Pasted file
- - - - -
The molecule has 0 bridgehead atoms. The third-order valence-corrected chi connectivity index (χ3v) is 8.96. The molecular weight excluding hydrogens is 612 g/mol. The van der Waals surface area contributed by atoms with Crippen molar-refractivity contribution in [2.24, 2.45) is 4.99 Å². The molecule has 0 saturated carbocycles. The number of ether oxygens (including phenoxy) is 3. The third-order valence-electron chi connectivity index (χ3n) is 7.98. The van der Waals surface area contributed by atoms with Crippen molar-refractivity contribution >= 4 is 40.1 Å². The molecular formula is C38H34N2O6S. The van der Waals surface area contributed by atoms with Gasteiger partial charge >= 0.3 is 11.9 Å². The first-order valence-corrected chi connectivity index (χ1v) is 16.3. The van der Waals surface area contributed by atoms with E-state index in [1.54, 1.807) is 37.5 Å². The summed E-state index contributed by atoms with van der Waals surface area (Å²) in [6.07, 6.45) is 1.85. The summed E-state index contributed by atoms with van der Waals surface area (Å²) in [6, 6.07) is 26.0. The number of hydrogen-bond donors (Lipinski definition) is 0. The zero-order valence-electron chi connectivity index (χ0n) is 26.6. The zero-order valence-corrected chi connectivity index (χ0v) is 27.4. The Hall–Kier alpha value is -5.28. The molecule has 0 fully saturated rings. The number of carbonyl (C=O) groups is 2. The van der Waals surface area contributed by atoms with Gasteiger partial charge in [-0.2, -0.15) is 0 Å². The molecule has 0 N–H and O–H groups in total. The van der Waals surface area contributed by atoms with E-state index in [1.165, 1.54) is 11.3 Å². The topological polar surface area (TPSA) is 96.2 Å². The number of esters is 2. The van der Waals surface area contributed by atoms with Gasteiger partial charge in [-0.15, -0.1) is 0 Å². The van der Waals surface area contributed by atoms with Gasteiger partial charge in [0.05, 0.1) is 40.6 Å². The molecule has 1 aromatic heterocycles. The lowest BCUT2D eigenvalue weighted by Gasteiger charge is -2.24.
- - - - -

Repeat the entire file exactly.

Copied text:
The molecule has 0 bridgehead atoms. The third-order valence-corrected chi connectivity index (χ3v) is 8.96. The molecular weight excluding hydrogens is 612 g/mol. The van der Waals surface area contributed by atoms with Crippen molar-refractivity contribution in [2.24, 2.45) is 4.99 Å². The molecule has 0 saturated carbocycles. The number of ether oxygens (including phenoxy) is 3. The third-order valence-electron chi connectivity index (χ3n) is 7.98. The van der Waals surface area contributed by atoms with Crippen molar-refractivity contribution >= 4 is 40.1 Å². The molecular formula is C38H34N2O6S. The van der Waals surface area contributed by atoms with Gasteiger partial charge >= 0.3 is 11.9 Å². The first-order valence-corrected chi connectivity index (χ1v) is 16.3. The van der Waals surface area contributed by atoms with E-state index in [1.54, 1.807) is 37.5 Å². The summed E-state index contributed by atoms with van der Waals surface area (Å²) in [6.07, 6.45) is 1.85. The summed E-state index contributed by atoms with van der Waals surface area (Å²) in [6, 6.07) is 26.0. The number of hydrogen-bond donors (Lipinski definition) is 0. The zero-order valence-electron chi connectivity index (χ0n) is 26.6. The zero-order valence-corrected chi connectivity index (χ0v) is 27.4. The Hall–Kier alpha value is -5.28. The molecule has 0 fully saturated rings. The number of carbonyl (C=O) groups is 2. The van der Waals surface area contributed by atoms with Gasteiger partial charge in [-0.2, -0.15) is 0 Å². The molecule has 0 N–H and O–H groups in total. The van der Waals surface area contributed by atoms with E-state index in [1.165, 1.54) is 11.3 Å². The topological polar surface area (TPSA) is 96.2 Å². The number of esters is 2. The van der Waals surface area contributed by atoms with Gasteiger partial charge in [-0.15, -0.1) is 0 Å². The van der Waals surface area contributed by atoms with Gasteiger partial charge in [0.05, 0.1) is 40.6 Å². The molecule has 1 aromatic heterocycles. The lowest BCUT2D eigenvalue weighted by Gasteiger charge is -2.24.